Defining a “Decanting” Trust and the Benefits

Posted: March 13, 2017 | Trusts

In the case of trusts, the term “decanting” refers to taking all the assets from one trust and moving them to another trust, most commonly moving them into a trust governed by the laws of another State.   In other words, a trustor with a California trust could “decant” the assets from his/her current trust to a new trust into Nevada, or into any of several other States that have laws permitting decanting.

Why can decanting be a good idea?   There are several reasons.

Decanting can be used to extend the term of the trust.   As an example, California trusts are governed by a modified version of the “rule against perpetuities,” whereby trusts are required to terminate no later than twenty-one years after the death of the last descendant of trustors who were alive at the creation of the trust. However, the trust can last up to 90 years before the common law rule is applied.   By contrast, a State such as Nevada has a statute allowing trusts to continue for up to 365 years.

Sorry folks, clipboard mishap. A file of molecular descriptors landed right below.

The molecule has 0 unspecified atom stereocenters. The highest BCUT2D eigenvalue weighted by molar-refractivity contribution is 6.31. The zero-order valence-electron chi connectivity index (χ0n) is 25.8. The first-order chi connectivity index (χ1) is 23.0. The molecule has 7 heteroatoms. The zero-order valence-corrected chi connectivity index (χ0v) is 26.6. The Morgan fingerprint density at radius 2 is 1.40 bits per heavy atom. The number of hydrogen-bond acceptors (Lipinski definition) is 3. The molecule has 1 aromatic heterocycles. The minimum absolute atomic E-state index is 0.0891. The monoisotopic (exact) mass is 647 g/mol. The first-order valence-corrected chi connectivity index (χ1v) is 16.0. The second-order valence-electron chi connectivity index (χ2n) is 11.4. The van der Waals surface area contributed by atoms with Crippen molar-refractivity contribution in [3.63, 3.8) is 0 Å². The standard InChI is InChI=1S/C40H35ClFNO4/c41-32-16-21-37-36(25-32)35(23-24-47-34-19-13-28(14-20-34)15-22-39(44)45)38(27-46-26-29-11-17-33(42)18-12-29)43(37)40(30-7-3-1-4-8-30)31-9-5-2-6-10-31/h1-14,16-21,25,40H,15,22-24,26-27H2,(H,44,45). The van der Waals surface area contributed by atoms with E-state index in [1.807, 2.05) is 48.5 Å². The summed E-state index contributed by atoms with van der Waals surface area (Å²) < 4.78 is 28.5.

Decanting can also be used to eliminate or add beneficiaries and/or take into account other changing family circumstances.

Another reason to decant a trust would be to achieve a step-up in basis or increase the tax basis on trust assets, to reduce tax obligations when the assets are distributed.   Owners of a trust also may want to change the governing law of the trust and choose a State with more flexible laws, such as those affording a trustee more freedom of action or providing more favorable tax rates.

California does not have a decanting statute, so this procedure cannot be used, however many states do have a decanting statute.   Some popular States that allow decanting include Alaska, Delaware, Florida, Nevada, New Hampshire, South Dakota, Tennessee and Wyoming.

For more information about the potential benefits of decanting your trust, contact our experienced team of attorneys at